Will Environmental Justice Mean an Equally Lousy Environment for All?

The environmental justice movement, sparked by activism in low-income communities of color, brought national attention to the problem of disparate siting of pollution and hazardous waste. The EJ movement grew to take on broader issues of inequality with respect to distribution of environmental harms and access to environmental benefits, and also breathed new life into mainstream environmentalism. By challenging the “top ten” mainstream environmental groups to see environmental issues through a lens of equity and justice, the EJ movement had the potential to unite social justice and environmental issues in ways that would make them more compelling to more people, and likelier to result in an egalitarian and environmentally sustainable world.  (The Natural Resources Defense Council has a very good and concise history of the EJ movement here.)  At least that was the hope.

But that hope depends on making progress on all fronts. Are we? At the moment, the most optimistic answer might be “it’s hard to tell.” On the EJ front, the Environmental Protection Agency (EPA) just announced an exciting new initiative on Environmental Justice,  Plan EJ 2014.  The Plan aims to incorporate EJ concerns throughout all governmental decision-making, and to make a priority of empowering communities to improve their own health and environments.  This sounds promising, and is an important step towards further normalizing the EJ values embraced in President Clinton’s EJ Executive Order.

And yet, what kind of environments will minority, low-income, and American Indian tribal communities have to sustain and protect?  In terms of environmental protection generally, trends seem to be heading in the wrong direction.  While we are a far cry from the pre-Earth Day world of regulatory free-for-all, when industry could emit pollutants into the air and dump sludge into the rivers with little oversight, the political appetite for addressing our most serious environmental problems is small indeed. To name just a few examples, national climate legislation of any kind is off the table until at least 2013.  Nearly all of the Republican candidates in the presidential race are trying to outdo each other with respect to how much they loathe the EPA. And the Obama Administration has, at the very least, de-prioritized progress on environmental protection, including a recent decision to delay yet again EPA regulations that would limit greenhouse gas emissions from stationary sources.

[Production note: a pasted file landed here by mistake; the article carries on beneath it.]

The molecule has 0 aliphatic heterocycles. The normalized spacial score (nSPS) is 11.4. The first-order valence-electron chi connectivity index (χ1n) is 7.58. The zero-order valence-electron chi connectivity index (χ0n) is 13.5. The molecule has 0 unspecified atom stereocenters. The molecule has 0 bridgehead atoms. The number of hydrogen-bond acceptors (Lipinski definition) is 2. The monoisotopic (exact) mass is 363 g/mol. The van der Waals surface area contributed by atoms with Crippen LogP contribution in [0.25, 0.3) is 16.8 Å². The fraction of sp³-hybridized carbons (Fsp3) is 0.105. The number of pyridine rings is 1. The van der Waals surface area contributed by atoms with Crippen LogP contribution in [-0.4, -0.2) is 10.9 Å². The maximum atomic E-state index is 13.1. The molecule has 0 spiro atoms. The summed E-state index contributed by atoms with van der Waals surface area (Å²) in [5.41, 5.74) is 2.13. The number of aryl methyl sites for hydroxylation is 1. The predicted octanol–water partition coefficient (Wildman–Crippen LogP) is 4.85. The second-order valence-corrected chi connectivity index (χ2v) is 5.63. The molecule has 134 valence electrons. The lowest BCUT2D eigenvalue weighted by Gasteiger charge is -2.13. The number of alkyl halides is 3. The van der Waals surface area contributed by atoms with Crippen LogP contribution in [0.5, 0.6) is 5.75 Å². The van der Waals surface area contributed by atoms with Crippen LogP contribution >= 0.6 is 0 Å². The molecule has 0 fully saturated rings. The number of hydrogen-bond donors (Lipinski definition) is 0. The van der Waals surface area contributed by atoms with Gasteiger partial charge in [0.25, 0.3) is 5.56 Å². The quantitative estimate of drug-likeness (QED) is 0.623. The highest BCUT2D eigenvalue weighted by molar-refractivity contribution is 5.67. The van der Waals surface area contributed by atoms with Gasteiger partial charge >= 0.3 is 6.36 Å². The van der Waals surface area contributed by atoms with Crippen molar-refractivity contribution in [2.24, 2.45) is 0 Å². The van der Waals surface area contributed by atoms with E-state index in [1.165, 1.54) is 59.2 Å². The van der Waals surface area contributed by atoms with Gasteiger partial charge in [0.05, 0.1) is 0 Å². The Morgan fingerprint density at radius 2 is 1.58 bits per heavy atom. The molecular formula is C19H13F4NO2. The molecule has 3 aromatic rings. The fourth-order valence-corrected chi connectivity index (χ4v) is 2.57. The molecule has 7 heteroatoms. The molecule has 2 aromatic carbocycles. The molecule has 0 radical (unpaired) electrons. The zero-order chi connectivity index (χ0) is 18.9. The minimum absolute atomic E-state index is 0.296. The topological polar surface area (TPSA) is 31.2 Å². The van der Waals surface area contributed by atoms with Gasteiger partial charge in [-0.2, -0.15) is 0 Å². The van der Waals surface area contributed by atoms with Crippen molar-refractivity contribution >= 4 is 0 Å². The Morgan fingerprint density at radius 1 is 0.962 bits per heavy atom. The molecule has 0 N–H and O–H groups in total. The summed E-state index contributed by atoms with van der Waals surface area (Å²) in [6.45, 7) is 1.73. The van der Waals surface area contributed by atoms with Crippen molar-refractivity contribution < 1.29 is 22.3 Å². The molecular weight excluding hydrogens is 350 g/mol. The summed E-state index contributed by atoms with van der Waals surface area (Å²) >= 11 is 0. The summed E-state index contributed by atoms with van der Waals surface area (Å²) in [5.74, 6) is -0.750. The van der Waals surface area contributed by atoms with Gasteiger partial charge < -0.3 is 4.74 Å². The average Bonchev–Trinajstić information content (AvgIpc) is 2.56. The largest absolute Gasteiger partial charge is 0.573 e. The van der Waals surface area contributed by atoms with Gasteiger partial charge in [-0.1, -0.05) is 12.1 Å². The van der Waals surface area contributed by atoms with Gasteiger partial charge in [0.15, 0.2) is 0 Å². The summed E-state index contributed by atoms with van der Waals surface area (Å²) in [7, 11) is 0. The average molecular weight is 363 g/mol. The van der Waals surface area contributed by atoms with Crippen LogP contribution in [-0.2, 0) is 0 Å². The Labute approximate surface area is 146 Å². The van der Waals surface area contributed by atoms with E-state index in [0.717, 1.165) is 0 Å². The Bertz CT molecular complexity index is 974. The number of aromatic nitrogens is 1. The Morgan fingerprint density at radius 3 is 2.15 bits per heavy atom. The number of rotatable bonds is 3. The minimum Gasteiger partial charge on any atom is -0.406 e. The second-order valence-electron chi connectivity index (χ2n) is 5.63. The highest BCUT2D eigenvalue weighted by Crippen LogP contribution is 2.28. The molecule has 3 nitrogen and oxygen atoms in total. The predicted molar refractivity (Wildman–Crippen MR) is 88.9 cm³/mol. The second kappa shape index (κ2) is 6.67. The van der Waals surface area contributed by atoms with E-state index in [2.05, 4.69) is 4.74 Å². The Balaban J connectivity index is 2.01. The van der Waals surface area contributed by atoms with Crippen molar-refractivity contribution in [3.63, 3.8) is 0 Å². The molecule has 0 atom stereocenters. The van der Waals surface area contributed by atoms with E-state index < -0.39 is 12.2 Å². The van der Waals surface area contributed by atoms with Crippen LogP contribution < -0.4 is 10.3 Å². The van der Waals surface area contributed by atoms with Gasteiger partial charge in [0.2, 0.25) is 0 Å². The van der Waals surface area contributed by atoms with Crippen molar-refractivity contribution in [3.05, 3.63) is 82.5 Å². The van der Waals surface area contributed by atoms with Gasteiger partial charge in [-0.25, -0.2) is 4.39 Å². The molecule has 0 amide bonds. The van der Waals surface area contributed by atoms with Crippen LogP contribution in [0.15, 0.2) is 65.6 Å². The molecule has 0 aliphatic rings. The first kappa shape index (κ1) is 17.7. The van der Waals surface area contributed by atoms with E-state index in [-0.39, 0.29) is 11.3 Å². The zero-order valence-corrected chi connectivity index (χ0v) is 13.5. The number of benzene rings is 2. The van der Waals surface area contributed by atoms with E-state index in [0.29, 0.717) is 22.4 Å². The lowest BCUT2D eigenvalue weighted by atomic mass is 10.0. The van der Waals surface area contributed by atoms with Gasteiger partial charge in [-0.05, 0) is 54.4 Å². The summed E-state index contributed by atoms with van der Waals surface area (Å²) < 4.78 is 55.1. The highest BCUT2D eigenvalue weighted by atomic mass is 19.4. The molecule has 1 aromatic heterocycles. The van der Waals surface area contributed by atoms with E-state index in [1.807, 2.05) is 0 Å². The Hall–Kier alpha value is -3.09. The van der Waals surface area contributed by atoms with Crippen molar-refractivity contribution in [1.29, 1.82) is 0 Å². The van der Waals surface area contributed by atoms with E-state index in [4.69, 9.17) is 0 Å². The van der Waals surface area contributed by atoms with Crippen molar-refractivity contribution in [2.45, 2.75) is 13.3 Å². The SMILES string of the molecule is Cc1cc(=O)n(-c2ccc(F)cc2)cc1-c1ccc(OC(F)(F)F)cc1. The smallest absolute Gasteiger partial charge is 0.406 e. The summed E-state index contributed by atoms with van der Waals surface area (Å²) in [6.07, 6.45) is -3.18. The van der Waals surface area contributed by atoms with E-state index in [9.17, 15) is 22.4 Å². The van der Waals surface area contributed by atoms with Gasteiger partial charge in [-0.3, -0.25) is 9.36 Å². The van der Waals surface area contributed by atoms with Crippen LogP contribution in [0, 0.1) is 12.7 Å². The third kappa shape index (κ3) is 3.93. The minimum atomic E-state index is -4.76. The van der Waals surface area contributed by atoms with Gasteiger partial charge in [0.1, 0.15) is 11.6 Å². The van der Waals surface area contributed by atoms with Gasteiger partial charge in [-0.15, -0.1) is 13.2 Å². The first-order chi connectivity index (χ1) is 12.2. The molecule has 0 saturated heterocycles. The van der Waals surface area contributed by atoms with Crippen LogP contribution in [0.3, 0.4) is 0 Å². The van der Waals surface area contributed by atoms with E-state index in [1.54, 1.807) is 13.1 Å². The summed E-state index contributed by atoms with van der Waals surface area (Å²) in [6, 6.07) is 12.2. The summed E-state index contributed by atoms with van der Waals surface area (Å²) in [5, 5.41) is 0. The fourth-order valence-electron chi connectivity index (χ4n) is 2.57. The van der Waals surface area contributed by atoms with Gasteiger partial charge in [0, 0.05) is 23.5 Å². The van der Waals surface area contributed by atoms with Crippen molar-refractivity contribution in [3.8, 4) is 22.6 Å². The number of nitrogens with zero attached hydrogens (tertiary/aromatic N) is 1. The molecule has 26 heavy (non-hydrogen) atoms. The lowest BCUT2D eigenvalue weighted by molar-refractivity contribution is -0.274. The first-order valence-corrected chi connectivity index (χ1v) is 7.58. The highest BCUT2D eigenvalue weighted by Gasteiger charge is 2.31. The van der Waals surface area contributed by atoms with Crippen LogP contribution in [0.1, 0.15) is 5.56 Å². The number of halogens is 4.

So while equality, in any circumstances, is better than inequality, environmental equity in a throughly degraded environment hardly seems just.   The EJ movement has made an enormous impression on environmentalism, but its aspirations will not be realized if environmentalism fails to make a bigger, broader and more equitable impression on our political leaders.

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2 Responses to Will Environmental Justice Mean an Equally Lousy Environment for All?

  1. Patty Salkin says:

    Sarah, while I agree that the environment is in need of a lot of help, the fact remains that many of us live and work daily in areas of our communities where the air is cleaner and where there are far less public health impacts to confront every hour thank those with less means. The EJ movement is about the future for sure, but it is also about addressing dire situations in communities where low income and minority individuals and tribal members are dying in disproportionate numbers because of the unfair and inequitable environmental and land use decisions of the past (and sadly, in many cases, the present). As a member of the National Environmental Justice Advisory Council, representing the academic community, I sit at NEJAC meetings and listen to the testimony of people whose family, friends and neighbors are diagnosed with cancer and other ailments, and/or who are born with various birth defects because of the environment in which they live, and I can’t help but believe that we cannot focus just on the future until we clean up the past and present. The good news is that today many EJ communities are stronger, better organized and well trained, and their advocacy is much more sophisticated both in terms of application and explanation of the underlying science and in terms of messaging to policymakers. I have observed a growing awareness and strength in advocay by youth from EJ communities, and this has given me hope for a brighter tomorrow.

    • Sarah Krakoff says:

      Thanks Patty. Your point is very important, and I agree with everything you say. One of the brightest spots on the environmental horizon is the passionate and savvy advocacy happening within communities that were left behind by the US environmental movement’s initial progress. As you note, I am looking ahead and wondering what the future holds, and hoping (in utopian fashion) that EJ activists and communities are rewarded with *even more* than an end to the terrible disparate impacts on low-income and minority communities that exist today, and throughout the world. I hope they are rewarded with a sustainable planet that their children and grandchildren can tend and enjoy. But achieving that first end, as you note, is crucial.

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